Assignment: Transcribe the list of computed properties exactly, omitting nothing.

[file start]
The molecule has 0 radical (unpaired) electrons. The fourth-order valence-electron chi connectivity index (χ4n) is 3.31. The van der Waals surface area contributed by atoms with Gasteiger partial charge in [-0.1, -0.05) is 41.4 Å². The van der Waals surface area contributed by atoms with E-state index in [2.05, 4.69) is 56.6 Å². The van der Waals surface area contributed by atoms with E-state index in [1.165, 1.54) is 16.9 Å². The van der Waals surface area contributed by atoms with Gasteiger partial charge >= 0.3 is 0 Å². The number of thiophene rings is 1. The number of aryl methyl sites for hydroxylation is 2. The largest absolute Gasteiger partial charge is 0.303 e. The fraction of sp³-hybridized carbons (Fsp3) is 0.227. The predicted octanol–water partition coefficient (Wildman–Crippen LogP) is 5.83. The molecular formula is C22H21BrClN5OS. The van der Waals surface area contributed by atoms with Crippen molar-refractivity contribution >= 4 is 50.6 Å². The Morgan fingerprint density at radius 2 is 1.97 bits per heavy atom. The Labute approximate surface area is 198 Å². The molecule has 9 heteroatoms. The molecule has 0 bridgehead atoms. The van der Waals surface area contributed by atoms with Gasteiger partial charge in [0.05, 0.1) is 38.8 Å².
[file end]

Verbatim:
The molecule has 0 radical (unpaired) electrons. The fourth-order valence-electron chi connectivity index (χ4n) is 3.31. The van der Waals surface area contributed by atoms with Gasteiger partial charge in [-0.1, -0.05) is 41.4 Å². The van der Waals surface area contributed by atoms with E-state index in [2.05, 4.69) is 56.6 Å². The van der Waals surface area contributed by atoms with E-state index in [1.165, 1.54) is 16.9 Å². The van der Waals surface area contributed by atoms with Gasteiger partial charge >= 0.3 is 0 Å². The number of thiophene rings is 1. The number of aryl methyl sites for hydroxylation is 2. The largest absolute Gasteiger partial charge is 0.303 e. The fraction of sp³-hybridized carbons (Fsp3) is 0.227. The predicted octanol–water partition coefficient (Wildman–Crippen LogP) is 5.83. The molecular formula is C22H21BrClN5OS. The van der Waals surface area contributed by atoms with Crippen molar-refractivity contribution >= 4 is 50.6 Å². The Morgan fingerprint density at radius 2 is 1.97 bits per heavy atom. The Labute approximate surface area is 198 Å². The molecule has 9 heteroatoms. The molecule has 0 bridgehead atoms. The van der Waals surface area contributed by atoms with Gasteiger partial charge in [0.05, 0.1) is 38.8 Å².